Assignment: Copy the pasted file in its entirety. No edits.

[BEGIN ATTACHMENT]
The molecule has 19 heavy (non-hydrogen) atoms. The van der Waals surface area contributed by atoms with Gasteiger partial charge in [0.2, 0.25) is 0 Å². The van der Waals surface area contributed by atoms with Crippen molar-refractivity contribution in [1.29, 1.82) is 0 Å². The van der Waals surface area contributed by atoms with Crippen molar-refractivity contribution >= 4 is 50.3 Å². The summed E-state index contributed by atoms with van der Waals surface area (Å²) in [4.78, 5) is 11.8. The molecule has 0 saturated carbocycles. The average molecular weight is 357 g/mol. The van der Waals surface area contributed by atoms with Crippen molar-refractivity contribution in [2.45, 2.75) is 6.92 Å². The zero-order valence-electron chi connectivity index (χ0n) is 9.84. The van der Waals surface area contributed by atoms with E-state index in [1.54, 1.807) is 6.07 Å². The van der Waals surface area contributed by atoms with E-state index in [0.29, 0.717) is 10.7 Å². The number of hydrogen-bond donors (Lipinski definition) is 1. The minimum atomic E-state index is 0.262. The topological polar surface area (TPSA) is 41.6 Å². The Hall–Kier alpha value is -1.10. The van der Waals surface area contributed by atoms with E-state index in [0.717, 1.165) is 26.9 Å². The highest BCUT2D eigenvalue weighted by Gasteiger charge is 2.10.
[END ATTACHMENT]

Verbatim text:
The molecule has 19 heavy (non-hydrogen) atoms. The van der Waals surface area contributed by atoms with Gasteiger partial charge in [0.2, 0.25) is 0 Å². The van der Waals surface area contributed by atoms with Crippen molar-refractivity contribution in [1.29, 1.82) is 0 Å². The van der Waals surface area contributed by atoms with Crippen molar-refractivity contribution >= 4 is 50.3 Å². The summed E-state index contributed by atoms with van der Waals surface area (Å²) in [4.78, 5) is 11.8. The molecule has 0 saturated carbocycles. The average molecular weight is 357 g/mol. The van der Waals surface area contributed by atoms with Crippen molar-refractivity contribution in [2.45, 2.75) is 6.92 Å². The zero-order valence-electron chi connectivity index (χ0n) is 9.84. The van der Waals surface area contributed by atoms with E-state index in [1.54, 1.807) is 6.07 Å². The van der Waals surface area contributed by atoms with E-state index in [0.29, 0.717) is 10.7 Å². The number of hydrogen-bond donors (Lipinski definition) is 1. The minimum atomic E-state index is 0.262. The topological polar surface area (TPSA) is 41.6 Å². The Hall–Kier alpha value is -1.10. The van der Waals surface area contributed by atoms with E-state index in [0.717, 1.165) is 26.9 Å². The highest BCUT2D eigenvalue weighted by Gasteiger charge is 2.10.